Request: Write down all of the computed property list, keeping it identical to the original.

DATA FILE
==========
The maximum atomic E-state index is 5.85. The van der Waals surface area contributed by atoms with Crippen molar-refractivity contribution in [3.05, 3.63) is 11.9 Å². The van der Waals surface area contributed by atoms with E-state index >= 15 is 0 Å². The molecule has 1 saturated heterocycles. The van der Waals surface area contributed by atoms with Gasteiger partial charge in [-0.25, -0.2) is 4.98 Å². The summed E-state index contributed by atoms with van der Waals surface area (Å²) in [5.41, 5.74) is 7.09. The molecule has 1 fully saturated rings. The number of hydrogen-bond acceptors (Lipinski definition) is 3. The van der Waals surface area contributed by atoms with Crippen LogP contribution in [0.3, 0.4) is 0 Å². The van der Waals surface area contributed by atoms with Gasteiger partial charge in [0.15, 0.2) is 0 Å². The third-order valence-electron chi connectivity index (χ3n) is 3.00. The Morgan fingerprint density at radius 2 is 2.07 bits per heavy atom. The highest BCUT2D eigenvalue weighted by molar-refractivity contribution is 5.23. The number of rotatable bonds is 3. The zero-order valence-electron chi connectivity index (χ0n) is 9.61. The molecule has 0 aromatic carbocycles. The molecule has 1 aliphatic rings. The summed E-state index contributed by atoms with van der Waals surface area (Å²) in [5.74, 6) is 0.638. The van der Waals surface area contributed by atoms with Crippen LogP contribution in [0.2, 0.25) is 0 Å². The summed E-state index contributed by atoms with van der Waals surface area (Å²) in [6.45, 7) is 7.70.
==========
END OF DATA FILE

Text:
The maximum atomic E-state index is 5.85. The van der Waals surface area contributed by atoms with Crippen molar-refractivity contribution in [3.05, 3.63) is 11.9 Å². The van der Waals surface area contributed by atoms with E-state index >= 15 is 0 Å². The molecule has 1 saturated heterocycles. The van der Waals surface area contributed by atoms with Gasteiger partial charge in [-0.25, -0.2) is 4.98 Å². The summed E-state index contributed by atoms with van der Waals surface area (Å²) in [5.41, 5.74) is 7.09. The molecule has 1 fully saturated rings. The number of hydrogen-bond acceptors (Lipinski definition) is 3. The van der Waals surface area contributed by atoms with Crippen LogP contribution in [0.3, 0.4) is 0 Å². The van der Waals surface area contributed by atoms with Gasteiger partial charge in [0.15, 0.2) is 0 Å². The third-order valence-electron chi connectivity index (χ3n) is 3.00. The Morgan fingerprint density at radius 2 is 2.07 bits per heavy atom. The highest BCUT2D eigenvalue weighted by molar-refractivity contribution is 5.23. The number of rotatable bonds is 3. The zero-order valence-electron chi connectivity index (χ0n) is 9.61. The molecule has 0 aromatic carbocycles. The molecule has 1 aliphatic rings. The summed E-state index contributed by atoms with van der Waals surface area (Å²) in [5.74, 6) is 0.638. The van der Waals surface area contributed by atoms with Crippen LogP contribution in [0.2, 0.25) is 0 Å². The summed E-state index contributed by atoms with van der Waals surface area (Å²) in [6.45, 7) is 7.70.